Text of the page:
Sun’s gamma ray bursts, supernovas pose threat to Earth

Nov. 6, 2013

By Paul Bressler

Prof. Robert Benjamin spoke of the sun as the primary hazard to Earth at Upham Hall Friday night and what it means for the future.

Benjamin, physics department chairperson and associate professor of physics, assured the audience at the end, that although we are not in any immediate danger, there is always the possibility.

“The principal danger to us is our sun,” Benjamin said.

The reason the sun is the biggest threat to us is due to the fact that we are much closer to the Sun than any other star in our universe.

Eventually, the Earth will be cooked by the Sun, but that will not happen for another 3.5 billion years from now. At which point, the Sun’s luminosity will increase by 40 percent and in effect will boil all of our oceans away. This process will no longer allow our planet to be livable.

We do not need to fear the sun because of all the protection we have from it. The gamma-rays and X-rays emitted from the sun are absorbed by our atmosphere. We also have a magnetic field that deflects the majority of particles that come from the sun.

The only possible exception to the sun being the principal hazard to the Earth is if gamma-ray bursts or double degenerates were to occur. Even with today’s modern astronomical technology, we would not be able to see this coming.

“They’re completely invisible until they explode in a mind-reining explosion,” Benjamin said. “And so, if we happen to have a double degenerate system within say 40 light years of the sun, we’re toast.”

Many people are not worried about the sun, and think that supernovae pose a threat to not only our well-being, but also the Earth’s. One of Benjamin’s key points to take away from the lecture was in order for a supernova to severely disrupt our atmosphere it would need to explode within about 20 light years of Earth.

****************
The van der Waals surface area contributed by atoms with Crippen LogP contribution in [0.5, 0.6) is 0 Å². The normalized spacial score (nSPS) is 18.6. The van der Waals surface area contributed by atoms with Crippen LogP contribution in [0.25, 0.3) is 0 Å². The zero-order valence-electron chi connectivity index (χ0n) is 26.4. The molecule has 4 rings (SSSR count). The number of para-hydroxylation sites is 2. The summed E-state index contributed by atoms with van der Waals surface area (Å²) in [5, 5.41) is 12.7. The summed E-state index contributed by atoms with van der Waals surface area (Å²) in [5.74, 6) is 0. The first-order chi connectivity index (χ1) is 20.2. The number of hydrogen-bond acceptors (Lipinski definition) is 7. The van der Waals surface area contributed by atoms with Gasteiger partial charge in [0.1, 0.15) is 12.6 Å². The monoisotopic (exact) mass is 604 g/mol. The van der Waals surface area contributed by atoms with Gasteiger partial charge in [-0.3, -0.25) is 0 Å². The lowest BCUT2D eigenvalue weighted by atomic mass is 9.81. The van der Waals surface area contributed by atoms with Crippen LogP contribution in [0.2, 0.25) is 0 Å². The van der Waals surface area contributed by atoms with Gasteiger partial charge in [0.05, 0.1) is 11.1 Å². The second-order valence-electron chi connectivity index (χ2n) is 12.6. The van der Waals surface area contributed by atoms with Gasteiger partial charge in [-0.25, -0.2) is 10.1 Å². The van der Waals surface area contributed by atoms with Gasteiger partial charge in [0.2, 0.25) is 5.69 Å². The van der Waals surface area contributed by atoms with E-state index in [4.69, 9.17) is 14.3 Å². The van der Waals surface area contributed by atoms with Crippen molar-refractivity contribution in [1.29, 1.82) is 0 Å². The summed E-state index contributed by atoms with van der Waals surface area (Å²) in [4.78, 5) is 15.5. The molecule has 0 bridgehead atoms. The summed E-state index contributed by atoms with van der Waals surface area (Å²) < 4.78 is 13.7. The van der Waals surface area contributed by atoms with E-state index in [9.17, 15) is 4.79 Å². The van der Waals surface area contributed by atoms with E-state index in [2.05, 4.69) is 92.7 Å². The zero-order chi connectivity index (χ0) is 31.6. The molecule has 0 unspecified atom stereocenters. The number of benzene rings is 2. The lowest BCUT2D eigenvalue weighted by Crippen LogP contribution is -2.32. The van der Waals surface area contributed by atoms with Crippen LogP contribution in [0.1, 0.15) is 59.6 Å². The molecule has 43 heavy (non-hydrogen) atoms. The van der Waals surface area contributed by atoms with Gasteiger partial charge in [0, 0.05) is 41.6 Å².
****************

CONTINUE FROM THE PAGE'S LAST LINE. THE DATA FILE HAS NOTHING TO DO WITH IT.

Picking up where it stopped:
Supernovae are created by either the collapse of a massive star or the introduction of nuclear fusion in a degenerate star. Supernovae will ultimately lead to a stellar explosion. Once activated, the explosion releases a burst of radiation into our galaxy.

A supernova can realistically radiate as much energy as the sun is expected to emit over its entire life span. Supernovae do not pose the immediate threat to us that the sun will due to the distance.

Astronomers have the ability to detect nearby Type II supernovae and their implications for our future. These types of supernovae are detectable, because they come from luminous stars.

It is also believed with almost certainty that astronomers could detect any future nearby Type Ia supernovae. These types do not have the luminosity of a Type II, but they have episodes of X-ray flashes that would be detectable.

Benjamin’s lecture was titled “Will Life on Earth Survive Deneb’s Supernova?” The observatory portion of the lecture was cancelled due to the weather.

Dr. Paul Rybski, associate professor of physics and director of the Whitewater Observatory, encouraged those in attendance to continue to attend the upcoming lectures.

“I hope to see all of you next week,” Rybski said.

Prof. Juliana Constantinescu, physics lecturer, is scheduled to present “Reversal of Earth’s Magnetic Field – what really will happen?” on Nov. 8.

Rybski will wrap up the series of popular lectures on Nov. 15 with, “What Do We Know About the Russian Meteor Event?”

UW-Whitewater students, faculty members and the general public are invited to attend. There is no fee for any of the lectures, and reservations are not necessary.

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